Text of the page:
04 November 2016
Step onto the map: the British Library's exhibition is open
Welcome to Maps & the 20th century: Drawing the Line, the biggest map exhibition of the decade and the first to showcase the mapping of the ‘cartographic century’.
Heinrich Berann, Atlantic ocean floor. Washington D.C.: National Geographic Magazine, June 1968. Maps CC.5.b.42.
We have selected 200 maps from our collection of 4 million maps, supplemented by a handful of crucial loans) in order to showcase their technological development, their increasing variety, and what they meant to 20th century western society
Viewing history through objects is an important way of unlocking our past, and maps are more eloquent than most objects in providing snapshots upon a past that may be just behind us, yet appears like a foreign country.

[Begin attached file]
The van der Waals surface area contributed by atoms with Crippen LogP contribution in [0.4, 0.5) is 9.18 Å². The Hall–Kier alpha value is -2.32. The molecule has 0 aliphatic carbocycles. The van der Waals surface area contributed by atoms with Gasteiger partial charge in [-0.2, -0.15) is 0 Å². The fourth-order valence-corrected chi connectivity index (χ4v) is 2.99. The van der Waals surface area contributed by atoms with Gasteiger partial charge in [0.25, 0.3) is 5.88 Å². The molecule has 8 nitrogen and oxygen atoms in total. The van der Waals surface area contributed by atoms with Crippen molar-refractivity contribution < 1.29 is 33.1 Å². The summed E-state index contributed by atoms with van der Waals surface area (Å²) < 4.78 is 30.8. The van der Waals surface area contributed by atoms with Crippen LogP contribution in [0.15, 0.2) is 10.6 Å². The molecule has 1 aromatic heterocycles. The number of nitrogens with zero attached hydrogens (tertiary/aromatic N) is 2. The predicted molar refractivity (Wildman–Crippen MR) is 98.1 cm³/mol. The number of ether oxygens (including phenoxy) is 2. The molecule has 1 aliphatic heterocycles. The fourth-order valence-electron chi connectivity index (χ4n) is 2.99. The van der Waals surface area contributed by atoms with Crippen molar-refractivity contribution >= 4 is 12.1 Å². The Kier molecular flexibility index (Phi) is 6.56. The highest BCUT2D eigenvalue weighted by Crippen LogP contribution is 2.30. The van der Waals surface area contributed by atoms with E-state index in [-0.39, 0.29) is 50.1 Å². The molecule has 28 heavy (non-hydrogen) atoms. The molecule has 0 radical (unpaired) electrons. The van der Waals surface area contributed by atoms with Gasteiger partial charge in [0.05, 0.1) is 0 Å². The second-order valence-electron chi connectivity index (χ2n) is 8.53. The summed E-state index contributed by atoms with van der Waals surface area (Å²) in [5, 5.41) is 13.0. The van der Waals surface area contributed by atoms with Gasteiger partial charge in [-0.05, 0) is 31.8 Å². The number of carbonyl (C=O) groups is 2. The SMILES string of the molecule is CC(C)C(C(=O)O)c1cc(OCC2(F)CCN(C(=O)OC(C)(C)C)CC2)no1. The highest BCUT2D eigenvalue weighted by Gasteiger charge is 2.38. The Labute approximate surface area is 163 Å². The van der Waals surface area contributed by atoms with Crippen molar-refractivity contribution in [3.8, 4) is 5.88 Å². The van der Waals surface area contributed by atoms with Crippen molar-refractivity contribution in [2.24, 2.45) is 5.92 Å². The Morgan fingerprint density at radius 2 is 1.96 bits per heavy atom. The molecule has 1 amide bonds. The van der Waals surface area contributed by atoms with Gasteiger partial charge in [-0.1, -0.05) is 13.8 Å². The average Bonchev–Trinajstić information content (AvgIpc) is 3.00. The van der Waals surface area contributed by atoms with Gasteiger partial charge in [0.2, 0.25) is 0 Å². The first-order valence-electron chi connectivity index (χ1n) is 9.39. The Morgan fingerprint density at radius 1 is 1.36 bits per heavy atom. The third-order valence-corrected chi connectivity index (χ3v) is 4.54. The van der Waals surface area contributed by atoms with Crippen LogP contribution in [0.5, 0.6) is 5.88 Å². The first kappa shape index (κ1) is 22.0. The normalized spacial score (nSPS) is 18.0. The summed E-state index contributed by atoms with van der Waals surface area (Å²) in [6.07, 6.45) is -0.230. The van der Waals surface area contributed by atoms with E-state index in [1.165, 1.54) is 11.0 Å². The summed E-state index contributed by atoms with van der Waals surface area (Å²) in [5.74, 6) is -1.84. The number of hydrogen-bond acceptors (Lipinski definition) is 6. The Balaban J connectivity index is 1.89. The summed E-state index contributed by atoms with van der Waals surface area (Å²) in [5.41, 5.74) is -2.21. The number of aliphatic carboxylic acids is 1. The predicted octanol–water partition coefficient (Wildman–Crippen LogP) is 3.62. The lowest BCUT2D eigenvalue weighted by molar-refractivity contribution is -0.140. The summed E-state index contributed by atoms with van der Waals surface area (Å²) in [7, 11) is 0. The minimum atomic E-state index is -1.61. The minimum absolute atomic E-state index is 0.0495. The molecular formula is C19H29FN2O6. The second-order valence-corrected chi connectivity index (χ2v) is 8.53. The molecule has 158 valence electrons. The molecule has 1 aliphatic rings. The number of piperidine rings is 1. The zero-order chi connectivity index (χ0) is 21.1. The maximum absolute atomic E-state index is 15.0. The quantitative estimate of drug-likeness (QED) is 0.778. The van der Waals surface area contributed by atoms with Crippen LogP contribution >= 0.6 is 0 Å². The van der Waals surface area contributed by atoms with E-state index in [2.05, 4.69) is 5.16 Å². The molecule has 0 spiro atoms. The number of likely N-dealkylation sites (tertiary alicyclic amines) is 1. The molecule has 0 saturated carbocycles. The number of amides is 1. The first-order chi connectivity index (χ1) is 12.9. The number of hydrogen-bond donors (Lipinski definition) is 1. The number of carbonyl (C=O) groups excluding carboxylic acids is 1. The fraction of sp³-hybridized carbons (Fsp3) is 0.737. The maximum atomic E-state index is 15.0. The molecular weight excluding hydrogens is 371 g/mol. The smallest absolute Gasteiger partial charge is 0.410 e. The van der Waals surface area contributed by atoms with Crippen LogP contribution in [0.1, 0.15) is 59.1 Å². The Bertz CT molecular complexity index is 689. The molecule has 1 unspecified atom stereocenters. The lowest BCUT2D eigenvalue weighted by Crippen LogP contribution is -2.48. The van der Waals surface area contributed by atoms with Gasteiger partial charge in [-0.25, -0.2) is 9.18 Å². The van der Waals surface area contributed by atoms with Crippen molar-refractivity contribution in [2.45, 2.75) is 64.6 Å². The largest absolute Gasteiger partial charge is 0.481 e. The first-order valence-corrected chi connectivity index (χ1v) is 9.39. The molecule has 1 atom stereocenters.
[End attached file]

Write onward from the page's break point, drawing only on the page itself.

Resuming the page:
Lancashire Coalfield. National Coal Board, c. 1983. Maps 188.v.38.
Of course, maps are not always the most reliable witnesses, and we are keen to show how maps shaped perceptions of the world through what they included, what they left out, what they placed in the middle.
John Arthur Carter, This is where I am just now, I’m still ‘on the map’ you see! Eastbourne, c.1914, Maps C.1.a.9.(199).
Drawing the Line will immerse you in an array of 20th century virtual worlds, from the iconic to the unusual, from the secret to the compelling. You will quite literally step onto a map when you cross the threshold....
... and by the way we’ll be mapping you as you do so.
Jeremy Wood, [My Ghost 2000-2016]. London, 2016. Maps CC.6.a.83. ©Jeremy Wood 2016
A book of the exhibition is published by the British Library and features chapters by Nick Baron, Jeremy Black, Tim Bryars and Mike Heffernan.
View a list of our series of entertaining events
Follow us on Twitter @BLMaps
.. and remember that there is more than one way to read a map.